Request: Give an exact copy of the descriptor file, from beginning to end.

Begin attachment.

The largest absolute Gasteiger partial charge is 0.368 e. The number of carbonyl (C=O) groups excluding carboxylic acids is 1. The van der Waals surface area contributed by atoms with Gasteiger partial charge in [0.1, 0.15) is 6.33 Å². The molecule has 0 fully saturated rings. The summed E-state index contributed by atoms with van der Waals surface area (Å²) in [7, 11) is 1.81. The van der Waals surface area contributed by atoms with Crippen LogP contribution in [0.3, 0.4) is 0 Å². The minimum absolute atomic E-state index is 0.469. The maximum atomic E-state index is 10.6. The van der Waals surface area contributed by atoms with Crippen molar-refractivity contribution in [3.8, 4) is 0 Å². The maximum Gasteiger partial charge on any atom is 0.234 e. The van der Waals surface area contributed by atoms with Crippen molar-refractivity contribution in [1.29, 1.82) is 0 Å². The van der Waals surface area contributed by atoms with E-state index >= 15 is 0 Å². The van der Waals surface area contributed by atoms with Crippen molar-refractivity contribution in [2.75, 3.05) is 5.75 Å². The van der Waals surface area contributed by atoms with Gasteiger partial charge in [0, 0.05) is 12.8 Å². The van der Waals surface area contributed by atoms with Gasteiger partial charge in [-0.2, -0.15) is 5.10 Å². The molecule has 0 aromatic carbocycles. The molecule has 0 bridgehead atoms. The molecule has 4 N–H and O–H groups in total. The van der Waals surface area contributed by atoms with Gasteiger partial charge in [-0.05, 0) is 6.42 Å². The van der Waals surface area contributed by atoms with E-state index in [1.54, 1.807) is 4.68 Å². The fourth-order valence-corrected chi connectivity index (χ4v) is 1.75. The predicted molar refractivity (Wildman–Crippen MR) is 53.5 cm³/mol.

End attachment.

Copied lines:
The largest absolute Gasteiger partial charge is 0.368 e. The number of carbonyl (C=O) groups excluding carboxylic acids is 1. The van der Waals surface area contributed by atoms with Gasteiger partial charge in [0.1, 0.15) is 6.33 Å². The molecule has 0 fully saturated rings. The summed E-state index contributed by atoms with van der Waals surface area (Å²) in [7, 11) is 1.81. The van der Waals surface area contributed by atoms with Crippen LogP contribution in [0.3, 0.4) is 0 Å². The minimum absolute atomic E-state index is 0.469. The maximum atomic E-state index is 10.6. The van der Waals surface area contributed by atoms with Crippen molar-refractivity contribution in [3.8, 4) is 0 Å². The maximum Gasteiger partial charge on any atom is 0.234 e. The van der Waals surface area contributed by atoms with Crippen molar-refractivity contribution in [1.29, 1.82) is 0 Å². The van der Waals surface area contributed by atoms with E-state index >= 15 is 0 Å². The van der Waals surface area contributed by atoms with Crippen molar-refractivity contribution in [2.75, 3.05) is 5.75 Å². The van der Waals surface area contributed by atoms with Gasteiger partial charge in [0, 0.05) is 12.8 Å². The van der Waals surface area contributed by atoms with Gasteiger partial charge in [-0.2, -0.15) is 5.10 Å². The molecule has 0 aromatic carbocycles. The molecule has 0 bridgehead atoms. The molecule has 4 N–H and O–H groups in total. The van der Waals surface area contributed by atoms with Gasteiger partial charge in [-0.05, 0) is 6.42 Å². The van der Waals surface area contributed by atoms with E-state index in [1.54, 1.807) is 4.68 Å². The fourth-order valence-corrected chi connectivity index (χ4v) is 1.75. The predicted molar refractivity (Wildman–Crippen MR) is 53.5 cm³/mol.